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    Dear Sir
    I have sent the paper alongwith my reply to your correspondence since I have no other address of yours. If you have; please send me the e mails; I can resend it.
     
  17. Harkiran Kaur

    Harkiran Kaur Canada
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    ChazSingh Ji once again..... u and I think alike!!!!!!! :)
     
  18. Luckysingh

    Luckysingh Canada
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    It is very much like the dream or a movie at the cinema (theatre).
    Just like in a dream it seems very real and we are the observer and participant, it makes it all ''my' dream.

    In the same way the illusion of life is just being observed and interpreted by signals in the brain.

    However, when we dream we know that our eyes are closed so the eyes are not witnessing anything physically or interpreting visual signals to the brain.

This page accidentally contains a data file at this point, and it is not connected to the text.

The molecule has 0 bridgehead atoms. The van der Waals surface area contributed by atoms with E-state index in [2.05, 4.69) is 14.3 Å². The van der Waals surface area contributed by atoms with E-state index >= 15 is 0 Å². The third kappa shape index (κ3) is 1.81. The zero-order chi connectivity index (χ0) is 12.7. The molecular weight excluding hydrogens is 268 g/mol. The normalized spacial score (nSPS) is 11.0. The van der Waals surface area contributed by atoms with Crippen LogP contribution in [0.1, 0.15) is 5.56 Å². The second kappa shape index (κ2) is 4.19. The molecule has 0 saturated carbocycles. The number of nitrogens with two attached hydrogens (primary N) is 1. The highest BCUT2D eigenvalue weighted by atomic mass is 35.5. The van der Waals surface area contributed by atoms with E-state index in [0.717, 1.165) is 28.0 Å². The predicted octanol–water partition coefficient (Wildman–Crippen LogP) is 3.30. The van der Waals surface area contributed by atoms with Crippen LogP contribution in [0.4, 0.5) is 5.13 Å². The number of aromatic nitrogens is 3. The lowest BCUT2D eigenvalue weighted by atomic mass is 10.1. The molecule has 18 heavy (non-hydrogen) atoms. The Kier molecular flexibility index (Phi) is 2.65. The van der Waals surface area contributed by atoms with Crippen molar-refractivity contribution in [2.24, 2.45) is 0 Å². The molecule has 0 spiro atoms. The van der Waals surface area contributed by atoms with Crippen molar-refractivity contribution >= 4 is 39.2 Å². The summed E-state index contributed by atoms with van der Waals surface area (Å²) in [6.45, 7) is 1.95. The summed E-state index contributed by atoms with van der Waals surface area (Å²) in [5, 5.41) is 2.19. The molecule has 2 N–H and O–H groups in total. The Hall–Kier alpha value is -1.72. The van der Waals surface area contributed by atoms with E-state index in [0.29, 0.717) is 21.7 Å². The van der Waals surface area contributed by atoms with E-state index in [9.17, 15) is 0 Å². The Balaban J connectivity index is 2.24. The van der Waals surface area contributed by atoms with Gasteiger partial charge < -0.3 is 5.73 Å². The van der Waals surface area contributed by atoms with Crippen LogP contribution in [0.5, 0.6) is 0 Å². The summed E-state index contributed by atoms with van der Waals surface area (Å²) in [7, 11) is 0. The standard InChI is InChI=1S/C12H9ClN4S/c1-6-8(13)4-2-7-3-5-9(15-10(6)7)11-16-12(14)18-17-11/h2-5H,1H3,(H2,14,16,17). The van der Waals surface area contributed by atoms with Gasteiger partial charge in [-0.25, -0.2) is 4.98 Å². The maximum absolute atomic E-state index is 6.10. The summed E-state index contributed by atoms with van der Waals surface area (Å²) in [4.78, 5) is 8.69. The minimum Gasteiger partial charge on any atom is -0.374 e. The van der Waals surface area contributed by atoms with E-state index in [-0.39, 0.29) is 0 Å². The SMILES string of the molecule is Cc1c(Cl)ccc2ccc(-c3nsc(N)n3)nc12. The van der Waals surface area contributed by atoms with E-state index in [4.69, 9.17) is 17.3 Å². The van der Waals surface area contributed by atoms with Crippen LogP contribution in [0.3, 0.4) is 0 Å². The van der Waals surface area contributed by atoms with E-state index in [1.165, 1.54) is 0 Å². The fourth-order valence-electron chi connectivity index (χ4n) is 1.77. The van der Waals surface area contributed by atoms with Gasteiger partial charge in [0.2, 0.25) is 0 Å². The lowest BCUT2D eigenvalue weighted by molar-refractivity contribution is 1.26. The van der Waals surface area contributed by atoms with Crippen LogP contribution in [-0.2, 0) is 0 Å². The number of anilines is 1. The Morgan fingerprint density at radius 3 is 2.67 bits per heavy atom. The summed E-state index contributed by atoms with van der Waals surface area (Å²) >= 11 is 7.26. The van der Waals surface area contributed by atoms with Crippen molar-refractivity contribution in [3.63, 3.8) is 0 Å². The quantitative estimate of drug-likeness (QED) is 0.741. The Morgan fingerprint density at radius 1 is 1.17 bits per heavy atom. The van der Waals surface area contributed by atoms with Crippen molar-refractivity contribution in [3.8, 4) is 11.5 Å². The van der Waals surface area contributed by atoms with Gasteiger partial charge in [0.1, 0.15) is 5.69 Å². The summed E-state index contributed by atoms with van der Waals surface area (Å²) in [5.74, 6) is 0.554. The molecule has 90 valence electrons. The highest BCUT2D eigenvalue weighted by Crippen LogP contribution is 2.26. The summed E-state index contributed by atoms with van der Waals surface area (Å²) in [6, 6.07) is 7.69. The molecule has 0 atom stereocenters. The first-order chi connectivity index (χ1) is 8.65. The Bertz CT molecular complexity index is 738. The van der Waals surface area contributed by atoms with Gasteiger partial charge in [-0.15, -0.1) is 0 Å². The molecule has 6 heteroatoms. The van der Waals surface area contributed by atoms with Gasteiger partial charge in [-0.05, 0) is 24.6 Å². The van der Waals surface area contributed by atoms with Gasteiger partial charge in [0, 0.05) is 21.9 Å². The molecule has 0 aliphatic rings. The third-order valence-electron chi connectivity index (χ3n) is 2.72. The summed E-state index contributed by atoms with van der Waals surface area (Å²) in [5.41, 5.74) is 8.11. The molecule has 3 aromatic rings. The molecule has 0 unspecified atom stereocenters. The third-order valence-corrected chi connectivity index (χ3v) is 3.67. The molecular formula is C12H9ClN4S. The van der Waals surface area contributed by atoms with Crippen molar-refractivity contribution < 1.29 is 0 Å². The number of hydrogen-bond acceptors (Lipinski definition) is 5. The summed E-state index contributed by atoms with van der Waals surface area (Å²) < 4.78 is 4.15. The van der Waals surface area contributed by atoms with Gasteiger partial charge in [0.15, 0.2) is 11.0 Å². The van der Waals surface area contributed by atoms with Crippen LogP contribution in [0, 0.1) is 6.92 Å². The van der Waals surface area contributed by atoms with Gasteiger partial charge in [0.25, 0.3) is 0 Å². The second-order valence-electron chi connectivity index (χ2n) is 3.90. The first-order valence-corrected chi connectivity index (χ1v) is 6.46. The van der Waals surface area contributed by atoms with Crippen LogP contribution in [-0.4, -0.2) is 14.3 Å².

In the same way, this life or the illusion is telling us and convincing us that 'my' eyes are interpreting to 'my' brain !
    It is all about the ''I'' and ''Me''.

    We must remember that what we see and feel, we think is ''real''.
    But what we are actually seeing and feeling is the simple perception of the brain.
    Therefore, when your consciousness can be free and not attached to the brain, is when you experience the ''REAL REALITY'' !!
    That is when you get the True Realisation, that your consciousness is part of ONE Supremes Conscious !!

    You could say that this illusion of life is just like a 'dream of the brain' !